SYSK 82: Compression Example in .NET


As many of you may know, .NET framework 2.0 contains a built in support for compressing the file or any generic stream such as FileStream, MemoryStream, TextWriter, XmlWriter, NetworkStream, etc


 


So, now, you can compress/decompress using GZip algorithm natively in .NET.  The code below is an example of compressing/decompressing a file.  To run it, create a C# Windows Application project, add a button to your form and create source.txt file with some text (e.g. Hello, World!) in c:\temp\compression folder.


 


private void button1_Click(object sender, EventArgs e)


{


    Compress(@”c:\temp\compression\source.txt”, @”c:\temp\compression\compressed.txt”);


    DeCompress(@”c:\temp\compression\compressed.txt”, @”c:\temp\compression\result.txt”);


}


 


private void Compress(string source, string destination)


{


    using (System.IO.FileStream sourceStream = System.IO.File.OpenRead(source))


    {


        using (System.IO.FileStream destinationStream = System.IO.File.OpenWrite(destination))


        {


            using (System.IO.Compression.GZipStream compressedStream = new System.IO.Compression.GZipStream(destinationStream, System.IO.Compression.CompressionMode.Compress))


            {


 


                byte[] data = new byte[sourceStream.Length];


                sourceStream.Read(data, 0, data.Length);


 


                compressedStream.Write(data, 0, data.Length);


            }


        }               


    }


}


 


private void DeCompress(string source, string destination)


{


    using (System.IO.FileStream sourceStream = System.IO.File.OpenRead(source))


    {


        using (System.IO.FileStream destinationStream = System.IO.File.OpenWrite(destination))


        {


            using (System.IO.Compression.GZipStream decompressedStream = new System.IO.Compression.GZipStream(sourceStream, System.IO.Compression.CompressionMode.Decompress))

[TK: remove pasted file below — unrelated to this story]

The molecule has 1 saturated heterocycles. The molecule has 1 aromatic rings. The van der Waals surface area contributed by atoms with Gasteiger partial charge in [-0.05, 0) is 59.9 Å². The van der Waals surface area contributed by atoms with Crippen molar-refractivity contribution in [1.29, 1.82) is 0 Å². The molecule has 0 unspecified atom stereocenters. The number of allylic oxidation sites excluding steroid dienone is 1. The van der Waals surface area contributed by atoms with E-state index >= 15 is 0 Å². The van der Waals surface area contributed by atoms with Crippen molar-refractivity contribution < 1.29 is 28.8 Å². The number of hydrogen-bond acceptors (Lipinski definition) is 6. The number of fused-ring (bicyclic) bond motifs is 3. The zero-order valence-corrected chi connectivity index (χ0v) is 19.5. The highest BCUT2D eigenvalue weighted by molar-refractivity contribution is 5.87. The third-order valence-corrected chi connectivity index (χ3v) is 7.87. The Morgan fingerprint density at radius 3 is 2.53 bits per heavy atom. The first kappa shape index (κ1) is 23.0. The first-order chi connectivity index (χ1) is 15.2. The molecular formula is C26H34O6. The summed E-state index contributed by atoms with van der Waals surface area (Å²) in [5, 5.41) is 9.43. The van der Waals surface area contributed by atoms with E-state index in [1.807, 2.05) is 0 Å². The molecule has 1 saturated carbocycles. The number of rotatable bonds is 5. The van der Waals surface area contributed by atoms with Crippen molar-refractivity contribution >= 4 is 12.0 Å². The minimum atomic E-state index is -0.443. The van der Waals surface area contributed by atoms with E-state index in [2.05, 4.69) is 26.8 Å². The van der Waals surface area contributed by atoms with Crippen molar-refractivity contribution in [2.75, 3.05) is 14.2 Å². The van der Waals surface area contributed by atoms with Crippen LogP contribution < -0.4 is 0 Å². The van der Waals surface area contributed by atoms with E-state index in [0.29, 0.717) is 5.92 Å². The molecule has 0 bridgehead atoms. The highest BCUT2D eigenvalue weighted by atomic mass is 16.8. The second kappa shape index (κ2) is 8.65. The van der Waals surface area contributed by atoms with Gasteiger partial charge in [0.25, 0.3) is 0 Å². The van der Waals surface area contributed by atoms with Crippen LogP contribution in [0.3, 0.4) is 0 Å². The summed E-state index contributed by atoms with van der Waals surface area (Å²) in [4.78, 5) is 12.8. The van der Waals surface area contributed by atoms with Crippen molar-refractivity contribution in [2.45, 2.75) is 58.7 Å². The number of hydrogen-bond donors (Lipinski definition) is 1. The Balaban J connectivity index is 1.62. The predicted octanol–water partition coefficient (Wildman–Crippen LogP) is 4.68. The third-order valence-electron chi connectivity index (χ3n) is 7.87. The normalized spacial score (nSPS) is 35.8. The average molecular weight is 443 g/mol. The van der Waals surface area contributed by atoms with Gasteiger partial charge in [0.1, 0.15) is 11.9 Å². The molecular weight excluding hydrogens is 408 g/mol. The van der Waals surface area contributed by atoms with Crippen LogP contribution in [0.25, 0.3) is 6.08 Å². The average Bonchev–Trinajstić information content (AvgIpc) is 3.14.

{


                // Note: decompressedStream.Length is not supported => results in runtime exception


                int data;


                while ((data = decompressedStream.ReadByte()) != -1)


                    destinationStream.WriteByte((byte)data);                       


            }


        }


    }


}

Comments (7)

  1. Jeff Parker says:

    You know I seen this but I do not seem to find the gotcha’s with using this method. However my own experiments have left me wondering about this. Now this seem to work great for any text based streams, however binary streams seem to be a little wacky. Some of the streams I have "Compressed" actually turn out much larger in file size. I can not figure this one out. Any clue into this behavior?

  2. JohnGalt says:

    Except that if you compress a stream and then expand it immediately afterwards it won’t expand anything because when you do a .Read() on the gZip stream it will return 0 instead of the length it read. The second call to .Read() will work correctly, but then the resultant decompressed stream will be one byte short (truncated off of the end)

    You can see this with an XML file that you load in as a stream.

  3. irenak says:

    File-compression programs simply get rid of the redundancy.  Graphics, MP3 files, and other binary files include a lot of unique information, so they don’t compress well.  You may want to read "SYSK 81: How compression works" blog post.

  4. The AppDev: Something You Should Know is a great blog to read/subscribe to, it has loads of useful…

  5. does this work for binary data mixed with ascii data as well. Say you have an email with a binary attachment.

  6. irenak says:

    Haven’t tried, but I would expect that it works…

  7. John says:

    Is it possible to have the zip file exracted into files with the same name as the file inside?